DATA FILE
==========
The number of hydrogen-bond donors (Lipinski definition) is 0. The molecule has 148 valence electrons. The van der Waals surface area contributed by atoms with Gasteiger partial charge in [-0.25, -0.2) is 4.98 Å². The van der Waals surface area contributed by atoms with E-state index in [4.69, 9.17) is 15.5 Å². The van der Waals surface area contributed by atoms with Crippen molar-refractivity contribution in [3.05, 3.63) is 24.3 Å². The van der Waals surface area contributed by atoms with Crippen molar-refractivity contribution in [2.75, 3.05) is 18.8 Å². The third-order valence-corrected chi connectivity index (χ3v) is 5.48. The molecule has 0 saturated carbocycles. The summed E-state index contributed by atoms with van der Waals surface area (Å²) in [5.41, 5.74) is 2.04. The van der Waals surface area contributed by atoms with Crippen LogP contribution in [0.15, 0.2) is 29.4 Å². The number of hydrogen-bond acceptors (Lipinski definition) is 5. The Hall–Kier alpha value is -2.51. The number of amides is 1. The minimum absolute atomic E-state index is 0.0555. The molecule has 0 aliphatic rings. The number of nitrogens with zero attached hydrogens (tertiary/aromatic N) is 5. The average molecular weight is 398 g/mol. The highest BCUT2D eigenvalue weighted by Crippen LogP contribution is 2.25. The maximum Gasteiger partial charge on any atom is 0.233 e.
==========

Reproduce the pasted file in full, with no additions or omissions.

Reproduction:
The number of hydrogen-bond donors (Lipinski definition) is 0. The molecule has 148 valence electrons. The van der Waals surface area contributed by atoms with Gasteiger partial charge in [-0.25, -0.2) is 4.98 Å². The van der Waals surface area contributed by atoms with E-state index in [4.69, 9.17) is 15.5 Å². The van der Waals surface area contributed by atoms with Crippen molar-refractivity contribution in [3.05, 3.63) is 24.3 Å². The van der Waals surface area contributed by atoms with Crippen molar-refractivity contribution in [2.75, 3.05) is 18.8 Å². The third-order valence-corrected chi connectivity index (χ3v) is 5.48. The molecule has 0 saturated carbocycles. The summed E-state index contributed by atoms with van der Waals surface area (Å²) in [5.41, 5.74) is 2.04. The van der Waals surface area contributed by atoms with Crippen LogP contribution in [0.15, 0.2) is 29.4 Å². The number of hydrogen-bond acceptors (Lipinski definition) is 5. The Hall–Kier alpha value is -2.51. The number of amides is 1. The minimum absolute atomic E-state index is 0.0555. The molecule has 0 aliphatic rings. The number of nitrogens with zero attached hydrogens (tertiary/aromatic N) is 5. The average molecular weight is 398 g/mol. The highest BCUT2D eigenvalue weighted by Crippen LogP contribution is 2.25. The maximum Gasteiger partial charge on any atom is 0.233 e.